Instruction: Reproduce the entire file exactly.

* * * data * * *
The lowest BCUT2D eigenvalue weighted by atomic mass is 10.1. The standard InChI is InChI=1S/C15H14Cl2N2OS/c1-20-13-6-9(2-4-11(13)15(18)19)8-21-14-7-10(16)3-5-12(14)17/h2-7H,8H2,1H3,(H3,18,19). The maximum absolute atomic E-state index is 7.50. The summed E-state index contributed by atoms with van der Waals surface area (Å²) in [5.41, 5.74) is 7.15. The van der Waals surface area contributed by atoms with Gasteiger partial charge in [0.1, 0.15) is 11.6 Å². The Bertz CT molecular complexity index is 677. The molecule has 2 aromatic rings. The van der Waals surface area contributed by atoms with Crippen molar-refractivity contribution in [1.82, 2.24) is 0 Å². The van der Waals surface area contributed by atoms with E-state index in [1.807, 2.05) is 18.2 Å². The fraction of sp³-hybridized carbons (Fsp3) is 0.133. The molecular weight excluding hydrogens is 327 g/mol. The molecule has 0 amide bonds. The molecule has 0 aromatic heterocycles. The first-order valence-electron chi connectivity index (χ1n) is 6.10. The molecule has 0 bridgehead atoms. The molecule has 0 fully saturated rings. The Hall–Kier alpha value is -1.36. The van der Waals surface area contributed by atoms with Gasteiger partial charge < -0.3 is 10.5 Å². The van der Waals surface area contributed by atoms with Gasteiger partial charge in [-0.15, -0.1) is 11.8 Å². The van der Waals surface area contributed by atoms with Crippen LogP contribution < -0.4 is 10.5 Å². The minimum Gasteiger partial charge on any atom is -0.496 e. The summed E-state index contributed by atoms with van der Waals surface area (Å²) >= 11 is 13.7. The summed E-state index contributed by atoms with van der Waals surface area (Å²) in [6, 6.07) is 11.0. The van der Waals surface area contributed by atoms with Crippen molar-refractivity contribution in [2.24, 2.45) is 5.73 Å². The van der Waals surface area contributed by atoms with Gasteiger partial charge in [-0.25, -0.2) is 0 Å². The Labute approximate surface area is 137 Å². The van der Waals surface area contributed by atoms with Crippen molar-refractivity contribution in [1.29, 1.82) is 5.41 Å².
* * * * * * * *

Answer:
The lowest BCUT2D eigenvalue weighted by atomic mass is 10.1. The standard InChI is InChI=1S/C15H14Cl2N2OS/c1-20-13-6-9(2-4-11(13)15(18)19)8-21-14-7-10(16)3-5-12(14)17/h2-7H,8H2,1H3,(H3,18,19). The maximum absolute atomic E-state index is 7.50. The summed E-state index contributed by atoms with van der Waals surface area (Å²) in [5.41, 5.74) is 7.15. The van der Waals surface area contributed by atoms with Gasteiger partial charge in [0.1, 0.15) is 11.6 Å². The Bertz CT molecular complexity index is 677. The molecule has 2 aromatic rings. The van der Waals surface area contributed by atoms with Crippen molar-refractivity contribution in [1.82, 2.24) is 0 Å². The van der Waals surface area contributed by atoms with E-state index in [1.807, 2.05) is 18.2 Å². The fraction of sp³-hybridized carbons (Fsp3) is 0.133. The molecular weight excluding hydrogens is 327 g/mol. The molecule has 0 amide bonds. The molecule has 0 aromatic heterocycles. The first-order valence-electron chi connectivity index (χ1n) is 6.10. The molecule has 0 bridgehead atoms. The molecule has 0 fully saturated rings. The Hall–Kier alpha value is -1.36. The van der Waals surface area contributed by atoms with Gasteiger partial charge < -0.3 is 10.5 Å². The van der Waals surface area contributed by atoms with Gasteiger partial charge in [-0.15, -0.1) is 11.8 Å². The van der Waals surface area contributed by atoms with Crippen LogP contribution < -0.4 is 10.5 Å². The minimum Gasteiger partial charge on any atom is -0.496 e. The summed E-state index contributed by atoms with van der Waals surface area (Å²) >= 11 is 13.7. The summed E-state index contributed by atoms with van der Waals surface area (Å²) in [6, 6.07) is 11.0. The van der Waals surface area contributed by atoms with Crippen molar-refractivity contribution in [2.24, 2.45) is 5.73 Å². The van der Waals surface area contributed by atoms with Gasteiger partial charge in [-0.25, -0.2) is 0 Å². The Labute approximate surface area is 137 Å². The van der Waals surface area contributed by atoms with Crippen molar-refractivity contribution in [1.29, 1.82) is 5.41 Å².